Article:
Hunted by Khemmis

Release date: October 21, 2016
Label: 20 Buck Spin

Colorado’s most famous musical export is arguably the legendary jazz trombonist Glenn Miller. If you prefer your music with just a tad more bite, they’ve also given the world grindcore stalwarts Cephalic Carnage, and the Lovecraftian horror of Vale of Pnath. Sweeping all these aside are up-and-coming doomsters Khemmis, whose 2015 debut Absolution firmly established them as a force to be reckoned with. Acting as one of 2016’s few redeeming features, their newest release Hunted is a solid follow-up, neatly clearing the awkward hurdle that sophomore albums often present.

Hunted announces itself with little fanfare as ‘Above the Water’ kicks off proceedings with a series of cannon-esque blasts in the opening bars. A minute in, Phil Pendergast’s mournful clean vocals arrive, and the album does not let up from there. The pace is furious, the melodies are gorgeous, and the doom is heavy. Phil’s guitar work merges seamlessly with Ben Hutcherson’s fantastic riffing across the album, most notable on the title track, supported by a seriously heavy bassline from Dan Beiers and pummelling drums from Zach Coleman. Khemmis appear to be a band that improve by degrees: the core sound is the same, but the chemistry is a little tighter here, the songs a tad less prone to wandering off into a doom-laden abyss, and the band are more confident in their sound than they were on Absolution.

\Dan and Zach are also given more interesting work to do on Hunted, especially in the punishing introduction to ‘Three Gates’, the album’s shortest, most immediate and attention-grabbing song. Ben’s snarling growls are given their best outing here, opening and threading through the entire song’s vocal line. The song’s frenetic pace also helps in getting rid of the stoner-doom elements of the previous album, which have instead been replaced here with well-constructed, dual-guitar riffs in the style of Iron Maiden.

Absolution was liberally peppered with Ben’s guttural growls, which were well-juxtaposed to Phil’s clean vocals. By reining them in for Hunted, the cleaner singing is allowed more prominence, bringing a melancholic beauty to the album as a whole. The defiant statement “But I won’t die/It isn’t my time” is enough to bring grown men to tears. The two styles are most skillfully juxtaposed and interwoven on ‘Beyond the Door’. Its opening bars show a restrained guitar that is then allowed to roam freely as the song continues: lie back and let the breakdown towards the end wash over you, and enjoy the chills you’ll feel when the terrifying growls reappear at the eight minute mark, neatly woven with the gorgeous clean vocals.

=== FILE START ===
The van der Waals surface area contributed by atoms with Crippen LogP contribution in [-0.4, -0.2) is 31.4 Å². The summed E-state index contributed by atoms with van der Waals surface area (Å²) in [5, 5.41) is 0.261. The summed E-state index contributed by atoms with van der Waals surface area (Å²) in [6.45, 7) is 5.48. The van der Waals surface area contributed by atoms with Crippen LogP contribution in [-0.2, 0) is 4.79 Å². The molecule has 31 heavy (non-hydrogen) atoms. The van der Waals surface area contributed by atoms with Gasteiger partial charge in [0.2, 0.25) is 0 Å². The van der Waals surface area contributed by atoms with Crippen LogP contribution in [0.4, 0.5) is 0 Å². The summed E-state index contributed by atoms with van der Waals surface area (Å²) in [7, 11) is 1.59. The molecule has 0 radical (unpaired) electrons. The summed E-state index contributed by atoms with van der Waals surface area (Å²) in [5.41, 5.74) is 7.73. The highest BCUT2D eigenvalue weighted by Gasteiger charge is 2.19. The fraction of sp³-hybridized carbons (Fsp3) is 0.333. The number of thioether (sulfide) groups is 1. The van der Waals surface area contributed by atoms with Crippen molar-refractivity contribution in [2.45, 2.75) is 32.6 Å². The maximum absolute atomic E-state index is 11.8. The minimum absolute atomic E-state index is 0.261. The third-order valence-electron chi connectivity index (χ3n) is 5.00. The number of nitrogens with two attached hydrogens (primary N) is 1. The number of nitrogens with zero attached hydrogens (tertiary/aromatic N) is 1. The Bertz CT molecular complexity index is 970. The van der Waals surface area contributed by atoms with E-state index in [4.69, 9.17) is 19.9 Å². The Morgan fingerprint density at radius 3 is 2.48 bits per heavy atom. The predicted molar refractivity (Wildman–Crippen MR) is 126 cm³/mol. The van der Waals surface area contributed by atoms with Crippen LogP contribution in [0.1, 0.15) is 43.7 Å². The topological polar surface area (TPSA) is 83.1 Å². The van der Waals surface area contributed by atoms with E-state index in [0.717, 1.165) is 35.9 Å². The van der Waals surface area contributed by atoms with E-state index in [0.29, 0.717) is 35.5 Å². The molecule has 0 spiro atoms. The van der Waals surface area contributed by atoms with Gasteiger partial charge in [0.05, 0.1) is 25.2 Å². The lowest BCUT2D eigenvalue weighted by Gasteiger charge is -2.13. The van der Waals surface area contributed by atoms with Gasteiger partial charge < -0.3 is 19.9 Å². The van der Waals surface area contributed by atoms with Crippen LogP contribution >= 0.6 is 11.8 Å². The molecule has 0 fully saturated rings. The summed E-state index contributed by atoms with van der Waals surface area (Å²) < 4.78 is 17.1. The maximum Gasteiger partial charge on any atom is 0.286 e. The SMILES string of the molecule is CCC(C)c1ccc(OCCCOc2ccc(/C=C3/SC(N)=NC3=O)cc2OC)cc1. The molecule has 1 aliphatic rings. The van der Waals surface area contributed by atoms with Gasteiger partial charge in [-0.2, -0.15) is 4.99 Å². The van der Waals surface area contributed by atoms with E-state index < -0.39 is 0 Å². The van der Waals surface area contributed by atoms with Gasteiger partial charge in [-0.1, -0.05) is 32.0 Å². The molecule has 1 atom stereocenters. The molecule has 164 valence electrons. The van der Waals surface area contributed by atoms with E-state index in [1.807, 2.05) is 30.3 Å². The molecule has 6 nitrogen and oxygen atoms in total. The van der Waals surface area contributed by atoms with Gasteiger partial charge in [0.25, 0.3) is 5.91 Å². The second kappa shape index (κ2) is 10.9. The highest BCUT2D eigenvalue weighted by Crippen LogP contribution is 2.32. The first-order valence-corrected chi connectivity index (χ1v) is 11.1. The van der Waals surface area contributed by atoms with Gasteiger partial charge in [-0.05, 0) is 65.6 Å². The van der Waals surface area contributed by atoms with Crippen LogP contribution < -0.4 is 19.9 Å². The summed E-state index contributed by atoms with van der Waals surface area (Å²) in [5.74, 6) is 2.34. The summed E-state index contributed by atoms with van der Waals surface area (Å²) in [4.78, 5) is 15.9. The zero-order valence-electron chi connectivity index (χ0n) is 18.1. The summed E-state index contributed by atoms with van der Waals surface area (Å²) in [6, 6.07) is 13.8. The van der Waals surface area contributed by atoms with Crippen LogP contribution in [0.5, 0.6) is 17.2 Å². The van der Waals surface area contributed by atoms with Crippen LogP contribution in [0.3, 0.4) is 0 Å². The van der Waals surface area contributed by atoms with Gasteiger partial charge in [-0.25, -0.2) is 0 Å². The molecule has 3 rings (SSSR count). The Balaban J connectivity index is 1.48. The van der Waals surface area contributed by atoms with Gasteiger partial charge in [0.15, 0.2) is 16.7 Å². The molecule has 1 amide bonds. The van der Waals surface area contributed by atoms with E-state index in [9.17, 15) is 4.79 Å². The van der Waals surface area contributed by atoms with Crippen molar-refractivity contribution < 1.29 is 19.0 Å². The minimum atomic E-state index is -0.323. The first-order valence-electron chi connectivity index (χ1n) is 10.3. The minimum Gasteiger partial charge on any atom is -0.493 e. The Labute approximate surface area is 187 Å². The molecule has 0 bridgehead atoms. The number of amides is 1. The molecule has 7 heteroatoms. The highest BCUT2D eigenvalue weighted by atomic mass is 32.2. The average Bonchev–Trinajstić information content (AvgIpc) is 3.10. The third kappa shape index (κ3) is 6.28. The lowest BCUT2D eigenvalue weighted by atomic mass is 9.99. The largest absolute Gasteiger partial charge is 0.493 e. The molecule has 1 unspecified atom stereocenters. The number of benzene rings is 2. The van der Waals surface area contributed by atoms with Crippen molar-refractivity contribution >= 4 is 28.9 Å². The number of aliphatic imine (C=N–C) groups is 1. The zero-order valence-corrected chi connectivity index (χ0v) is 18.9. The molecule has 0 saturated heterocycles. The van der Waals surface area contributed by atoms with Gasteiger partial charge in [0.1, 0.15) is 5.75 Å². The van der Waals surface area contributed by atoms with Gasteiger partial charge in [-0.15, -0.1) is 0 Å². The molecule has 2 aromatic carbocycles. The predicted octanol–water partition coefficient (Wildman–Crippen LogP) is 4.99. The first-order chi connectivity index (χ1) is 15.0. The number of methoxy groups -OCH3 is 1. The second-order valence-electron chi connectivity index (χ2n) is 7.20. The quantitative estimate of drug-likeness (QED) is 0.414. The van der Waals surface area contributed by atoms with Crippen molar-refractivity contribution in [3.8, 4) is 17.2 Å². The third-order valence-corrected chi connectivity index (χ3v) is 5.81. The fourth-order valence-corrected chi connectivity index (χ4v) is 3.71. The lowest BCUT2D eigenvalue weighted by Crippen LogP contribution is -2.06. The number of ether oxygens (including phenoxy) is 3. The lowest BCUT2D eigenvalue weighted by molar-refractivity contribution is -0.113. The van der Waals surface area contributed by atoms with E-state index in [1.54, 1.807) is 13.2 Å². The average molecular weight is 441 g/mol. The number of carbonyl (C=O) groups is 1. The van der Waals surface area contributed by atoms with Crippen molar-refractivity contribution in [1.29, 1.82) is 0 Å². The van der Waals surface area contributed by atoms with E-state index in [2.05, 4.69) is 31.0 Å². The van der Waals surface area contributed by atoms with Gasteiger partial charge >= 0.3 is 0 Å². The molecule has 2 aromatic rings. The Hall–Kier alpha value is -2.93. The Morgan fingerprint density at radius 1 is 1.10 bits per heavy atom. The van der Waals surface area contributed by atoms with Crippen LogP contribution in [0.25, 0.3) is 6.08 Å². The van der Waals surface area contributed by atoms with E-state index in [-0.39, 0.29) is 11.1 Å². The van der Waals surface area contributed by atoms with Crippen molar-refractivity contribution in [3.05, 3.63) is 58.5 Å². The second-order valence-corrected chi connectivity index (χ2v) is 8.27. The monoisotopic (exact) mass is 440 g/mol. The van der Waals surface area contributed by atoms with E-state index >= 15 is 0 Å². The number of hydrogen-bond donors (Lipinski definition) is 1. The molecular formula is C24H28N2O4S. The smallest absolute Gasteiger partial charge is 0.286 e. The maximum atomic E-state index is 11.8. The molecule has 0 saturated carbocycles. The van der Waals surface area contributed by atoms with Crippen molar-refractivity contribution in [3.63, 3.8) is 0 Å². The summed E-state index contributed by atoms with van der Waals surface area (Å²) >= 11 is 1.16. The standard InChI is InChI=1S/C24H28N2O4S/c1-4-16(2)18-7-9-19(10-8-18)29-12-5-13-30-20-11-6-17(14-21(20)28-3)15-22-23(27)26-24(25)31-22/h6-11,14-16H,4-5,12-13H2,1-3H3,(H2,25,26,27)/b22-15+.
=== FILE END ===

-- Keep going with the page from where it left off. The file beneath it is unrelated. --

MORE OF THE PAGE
The hazy production values favoured by stoner-doom fans are still on show, which is the only real sticking point of the album for me. It somewhat muddies the soaring melodies in the guitar work that would otherwise shine out brilliantly. This is most noticeable on the album’s closer, which has a gorgeous breakdown and solo that demonstrates a vast improvement in riff composition on those released just a year ago. However, on repeat listens, the fuzz won me over: too clean a sound simply would not sound right. The moments of beauty stand out amongst the haze rather than in spite of it.

2016 may well go down in history as one of humanity’s worst ever years. Not so for Khemmis, whose sophomore album manages to improve on its predecessor while retaining its core elements.

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